Jack Ridley, QSO, engineer, politician. Died aged 87
As a politician, Jack Ridley, a quiet, gentlemanly Labour Member of Parliament for Taupo for two terms (1972-75 and 1978-81), caused little excitement.
But by that time his other achievements had already left an indelible mark on the New Zealand countryside and the electricity industry.
John Wallace (Jack) Ridley, Rhodes Scholar and engineer, was particularly expert at building dams for producing hydro electricity. In his younger days he was sometimes characterised as "brilliant".
In the early 1950s he worked on such key projects as the Wairakei geothermal power scheme near Taupo and the nearby dams at Atiamuri and Whakamaru on the Waikato River. Such projects were of great importance as the country struggled with insufficient electricity supplies.
Ridley was, from 1948, on the staff of the Ministry of Works, at first on investigations for hydro works, then on designing them. By the time he was appointed to take charge of the Benmore hydro dam construction from 1958 to 1962, he was at his peak.
In 1954 he had been awarded the NZ Institution of Engineers' highest annual award, the Fulton Gold Medal. It recognised a technical paper, "Seepage and Uplift Pressures Under Hydraulic Structures", a work of significance applauded by those equipped to judge such matters.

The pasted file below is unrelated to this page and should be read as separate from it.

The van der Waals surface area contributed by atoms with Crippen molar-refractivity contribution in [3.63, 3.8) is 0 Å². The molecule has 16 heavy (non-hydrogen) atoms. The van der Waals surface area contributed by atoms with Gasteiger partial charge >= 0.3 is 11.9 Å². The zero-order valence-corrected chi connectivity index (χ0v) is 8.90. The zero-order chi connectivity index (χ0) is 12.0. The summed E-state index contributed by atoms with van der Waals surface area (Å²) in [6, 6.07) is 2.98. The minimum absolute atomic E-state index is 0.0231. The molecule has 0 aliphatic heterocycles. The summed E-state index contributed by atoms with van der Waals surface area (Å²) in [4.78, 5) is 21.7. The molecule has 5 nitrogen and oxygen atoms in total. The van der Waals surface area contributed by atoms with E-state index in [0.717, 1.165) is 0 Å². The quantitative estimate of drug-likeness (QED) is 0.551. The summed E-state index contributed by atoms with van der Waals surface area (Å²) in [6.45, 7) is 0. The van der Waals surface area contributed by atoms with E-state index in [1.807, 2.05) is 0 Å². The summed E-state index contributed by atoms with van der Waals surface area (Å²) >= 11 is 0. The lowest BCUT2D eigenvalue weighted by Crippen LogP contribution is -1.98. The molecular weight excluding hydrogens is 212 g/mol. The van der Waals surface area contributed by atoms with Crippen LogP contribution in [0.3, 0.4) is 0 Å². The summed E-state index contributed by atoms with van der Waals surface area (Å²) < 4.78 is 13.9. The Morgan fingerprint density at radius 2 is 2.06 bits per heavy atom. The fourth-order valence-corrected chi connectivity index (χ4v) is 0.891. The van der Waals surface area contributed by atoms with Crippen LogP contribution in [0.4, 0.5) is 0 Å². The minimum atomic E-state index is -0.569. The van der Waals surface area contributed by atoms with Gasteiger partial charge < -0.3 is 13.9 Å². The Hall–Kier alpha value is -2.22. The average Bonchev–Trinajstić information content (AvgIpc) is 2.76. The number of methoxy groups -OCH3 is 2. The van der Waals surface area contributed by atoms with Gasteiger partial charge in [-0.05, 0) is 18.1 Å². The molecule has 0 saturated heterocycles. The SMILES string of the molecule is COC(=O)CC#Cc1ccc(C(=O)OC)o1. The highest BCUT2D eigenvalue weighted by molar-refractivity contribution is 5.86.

The medal was followed by a Commonwealth Fund Fellowship which allowed him to travel overseas, particularly to study dam engineering with the Tennessee Valley Authority in the United States, especially the design and construction of earth dams.
This experience led to him working on the original planning of the Benmore hydro dam, one of the largest dams on the Waitaki River in the South Island. He was largely responsible for drawing the Government's attention to the suitability of the area for an earth dam rather than a much more expensive concrete structure.
And it was finished under cost and ahead of time, his family still notes proudly.
Benmore, with Ridley as project engineer, became one of the largest producers of electricity in the New Zealand system. At the time it was described as one of the largest construction jobs undertaken in New Zealand, with 28 million tonnes of material used in its construction and a 110m-high dam wall.
After handling several big construction and development projects in Australia as local head of the American firm Utah Engineering from 1962 to 1965, Ridley played a big part as mining and development manager of New Zealand Steel, using the ironsands at Taharoa, just south of Kawhia Harbour on the North Island's west coast.
Ridley was born in Invercargill in 1919, attended Timaru Boys High School and then Canterbury University, studying engineering. In 1946-47, after war service as an engineering officer, he spent two years at Oxford as a Rhodes Scholar, graduating with an MA in engineering science.
As a politician in middle age, Jack Ridley was a well-regarded, relatively quiet MP in the politically aggressive Muldoon era from 1975.
Once asked why there were so few engineers in Parliament, he responded simply: "Because engineers are realists and politicians are idealists."
Mr Ridley, who died in Auckland, is survived by his wife of 57 years, Avis (nee Reed), and his four sons.